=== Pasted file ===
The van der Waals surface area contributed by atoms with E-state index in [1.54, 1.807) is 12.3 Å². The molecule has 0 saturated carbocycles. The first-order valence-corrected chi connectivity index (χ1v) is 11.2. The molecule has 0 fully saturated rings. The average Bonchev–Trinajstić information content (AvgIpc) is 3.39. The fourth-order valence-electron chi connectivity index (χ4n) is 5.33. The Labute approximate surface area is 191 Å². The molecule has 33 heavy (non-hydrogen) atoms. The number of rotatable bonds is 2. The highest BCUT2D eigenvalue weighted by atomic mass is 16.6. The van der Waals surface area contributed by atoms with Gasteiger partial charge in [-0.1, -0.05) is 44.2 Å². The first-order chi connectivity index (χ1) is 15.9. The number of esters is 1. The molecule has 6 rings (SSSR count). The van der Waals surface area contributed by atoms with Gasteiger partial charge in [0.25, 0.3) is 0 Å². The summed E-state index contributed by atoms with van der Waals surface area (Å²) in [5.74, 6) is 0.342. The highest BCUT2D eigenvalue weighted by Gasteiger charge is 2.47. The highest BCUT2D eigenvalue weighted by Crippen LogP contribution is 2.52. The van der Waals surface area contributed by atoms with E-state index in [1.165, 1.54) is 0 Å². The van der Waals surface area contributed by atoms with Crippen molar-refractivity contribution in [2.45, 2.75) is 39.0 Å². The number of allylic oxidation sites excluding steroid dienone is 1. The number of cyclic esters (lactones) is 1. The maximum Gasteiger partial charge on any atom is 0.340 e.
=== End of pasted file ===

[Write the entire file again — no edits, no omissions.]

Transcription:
The van der Waals surface area contributed by atoms with E-state index in [1.54, 1.807) is 12.3 Å². The molecule has 0 saturated carbocycles. The first-order valence-corrected chi connectivity index (χ1v) is 11.2. The molecule has 0 fully saturated rings. The average Bonchev–Trinajstić information content (AvgIpc) is 3.39. The fourth-order valence-electron chi connectivity index (χ4n) is 5.33. The Labute approximate surface area is 191 Å². The molecule has 33 heavy (non-hydrogen) atoms. The number of rotatable bonds is 2. The highest BCUT2D eigenvalue weighted by atomic mass is 16.6. The van der Waals surface area contributed by atoms with Gasteiger partial charge in [-0.1, -0.05) is 44.2 Å². The first-order chi connectivity index (χ1) is 15.9. The number of esters is 1. The molecule has 6 rings (SSSR count). The van der Waals surface area contributed by atoms with Gasteiger partial charge in [0.25, 0.3) is 0 Å². The summed E-state index contributed by atoms with van der Waals surface area (Å²) in [5.74, 6) is 0.342. The highest BCUT2D eigenvalue weighted by Gasteiger charge is 2.47. The highest BCUT2D eigenvalue weighted by Crippen LogP contribution is 2.52. The van der Waals surface area contributed by atoms with E-state index in [1.165, 1.54) is 0 Å². The van der Waals surface area contributed by atoms with Crippen molar-refractivity contribution in [2.45, 2.75) is 39.0 Å². The number of allylic oxidation sites excluding steroid dienone is 1. The number of cyclic esters (lactones) is 1. The maximum Gasteiger partial charge on any atom is 0.340 e.